Sarah White gives a personal account of her experience reporting on the Winds of Change programme, as part of her internship under the University of Otago's Science Communication postgraduate certificate programme.
I watched the screen languidly as the blue circle spun around. My mouth was tilted down in a mundane frown, brow furrowed in frustration from the slow Wifi; it was my fourth call of the day, and I was consumed with zoom fatigue.
Then I heard it, the sweetest sound my ears could have welcomed: “Hola?”. It was hello, in Spanish, framed as a question and asking if anyone else was out there in cyberspace. Slowly, more and more voices chimed in, accents from Chile, Britain, Australia, Asia, and New Zealand. I added to the chorus with a “hey, everyone” in my casual American greeting.
We were gathering as the Winds of Change, a programme created from the Latin America Centre of Asia-Pacific Excellence (CAPE), designed to be a catalyst for collaboration. The goal: fight climate change. Led by academics at the University of Otago, the program brings together New Zealand and Chilean participants to investigate common climate change issues and share strategies that can be used to mitigate and reduce the impact of environmental challenges.
There and back (online) again
I was joining in on the call as a distance student at the University of Otago, completing coursework from the comfort (and isolation) of my small apartment in California, USA. I initially visited New Zealand in December of 2019 after leaving my job in environmental compliance to explore my passion for science writing; my travels led me throughout the South Island to the lovely city of Dunedin, where I visited a friend studying for a PhD in Marine Science. Coincidentally, this university had a graduate program for science communication that seemed to be exactly what I was looking for. Sadly, I was already in the states when I made the decision to pursue this degree, which happened to coincide with the global pandemic. I was not able to return to the country for my studies and so, like many other students around the world, I had to find other means of staying connected.
The participants of Winds of Change also had to adapt to the global changes. Due to travel restrictions set on by the worldwide pandemic, the programme shifted entirely online. This resulted in several unseen benefits, including the involvement of more participants (and the ability to bring on an intern - me!).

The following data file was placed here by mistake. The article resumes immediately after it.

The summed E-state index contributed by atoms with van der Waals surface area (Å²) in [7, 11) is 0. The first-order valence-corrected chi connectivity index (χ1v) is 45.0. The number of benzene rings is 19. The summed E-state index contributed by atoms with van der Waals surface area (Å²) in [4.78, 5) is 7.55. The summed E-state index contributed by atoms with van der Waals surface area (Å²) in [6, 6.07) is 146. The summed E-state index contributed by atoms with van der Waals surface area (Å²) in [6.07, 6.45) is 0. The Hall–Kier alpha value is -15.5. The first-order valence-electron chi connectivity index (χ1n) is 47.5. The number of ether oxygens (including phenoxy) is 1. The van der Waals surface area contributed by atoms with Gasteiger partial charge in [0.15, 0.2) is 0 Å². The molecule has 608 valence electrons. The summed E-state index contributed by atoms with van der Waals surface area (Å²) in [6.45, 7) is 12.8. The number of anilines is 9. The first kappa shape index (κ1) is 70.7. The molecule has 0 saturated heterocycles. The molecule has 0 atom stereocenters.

My requirement for the internship paper at the University of Otago involved listening in on the Winds of Change sessions to produce written content and broaden the impact of the programme. The participants had already attended workshops about climate science when I joined the conversation, and now they were working in small groups on a project of their own. My goal was to share the collaboration taking place within the participant’s projects and broadcast the outcomes.
I joined the workshops to observe, but found myself deeply inspired, excited, and motivated. As I listened to stories of people acting against climate change in powerful ways, the positive spirit became infectious!
A confluence of perspectives
The projects were as diverse as the challenges that Chile and New Zealand share, from restoring wetlands to prevent catastrophic flooding to creating lesson plans for younger generations to understand the risks and solutions of water scarcity. Others sought to protect kelp forests or redefine food sovereignty for local communities. These initiatives flowed together to form a confluence of interests, expertise, and cultural perspectives. Eight groups had been created, each a mix of individuals from Chile and New Zealand. The participants offered their own skillsets, ranging from educators, researchers, future business owners, and aspiring politicians. The thread of commonality between all these projects was the benefit these activities would bring to Chile, New Zealand, and ultimately, the rest of the world.